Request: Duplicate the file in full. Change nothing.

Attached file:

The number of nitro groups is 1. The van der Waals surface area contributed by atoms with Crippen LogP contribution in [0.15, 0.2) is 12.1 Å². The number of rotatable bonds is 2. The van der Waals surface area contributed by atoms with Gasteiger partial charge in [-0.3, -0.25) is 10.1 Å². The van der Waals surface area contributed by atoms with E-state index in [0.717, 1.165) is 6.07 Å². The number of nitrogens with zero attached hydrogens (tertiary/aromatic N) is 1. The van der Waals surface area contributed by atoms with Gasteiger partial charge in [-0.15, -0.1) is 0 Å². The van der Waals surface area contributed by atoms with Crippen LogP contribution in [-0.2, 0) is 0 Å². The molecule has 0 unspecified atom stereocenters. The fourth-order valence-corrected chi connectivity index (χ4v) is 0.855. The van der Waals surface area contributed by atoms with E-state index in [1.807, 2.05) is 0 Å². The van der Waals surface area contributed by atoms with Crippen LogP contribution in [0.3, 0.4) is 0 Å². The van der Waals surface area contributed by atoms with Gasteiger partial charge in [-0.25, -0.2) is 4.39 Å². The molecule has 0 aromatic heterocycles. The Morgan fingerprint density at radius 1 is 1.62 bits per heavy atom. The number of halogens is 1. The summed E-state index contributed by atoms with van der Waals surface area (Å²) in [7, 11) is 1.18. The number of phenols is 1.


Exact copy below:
The number of nitro groups is 1. The van der Waals surface area contributed by atoms with Crippen LogP contribution in [0.15, 0.2) is 12.1 Å². The number of rotatable bonds is 2. The van der Waals surface area contributed by atoms with Gasteiger partial charge in [-0.3, -0.25) is 10.1 Å². The van der Waals surface area contributed by atoms with E-state index in [0.717, 1.165) is 6.07 Å². The number of nitrogens with zero attached hydrogens (tertiary/aromatic N) is 1. The van der Waals surface area contributed by atoms with Gasteiger partial charge in [-0.15, -0.1) is 0 Å². The van der Waals surface area contributed by atoms with Crippen LogP contribution in [-0.2, 0) is 0 Å². The molecule has 0 unspecified atom stereocenters. The fourth-order valence-corrected chi connectivity index (χ4v) is 0.855. The van der Waals surface area contributed by atoms with E-state index in [1.807, 2.05) is 0 Å². The van der Waals surface area contributed by atoms with Crippen LogP contribution in [0.3, 0.4) is 0 Å². The van der Waals surface area contributed by atoms with Gasteiger partial charge in [-0.25, -0.2) is 4.39 Å². The molecule has 0 aromatic heterocycles. The Morgan fingerprint density at radius 1 is 1.62 bits per heavy atom. The number of halogens is 1. The summed E-state index contributed by atoms with van der Waals surface area (Å²) in [7, 11) is 1.18. The number of phenols is 1.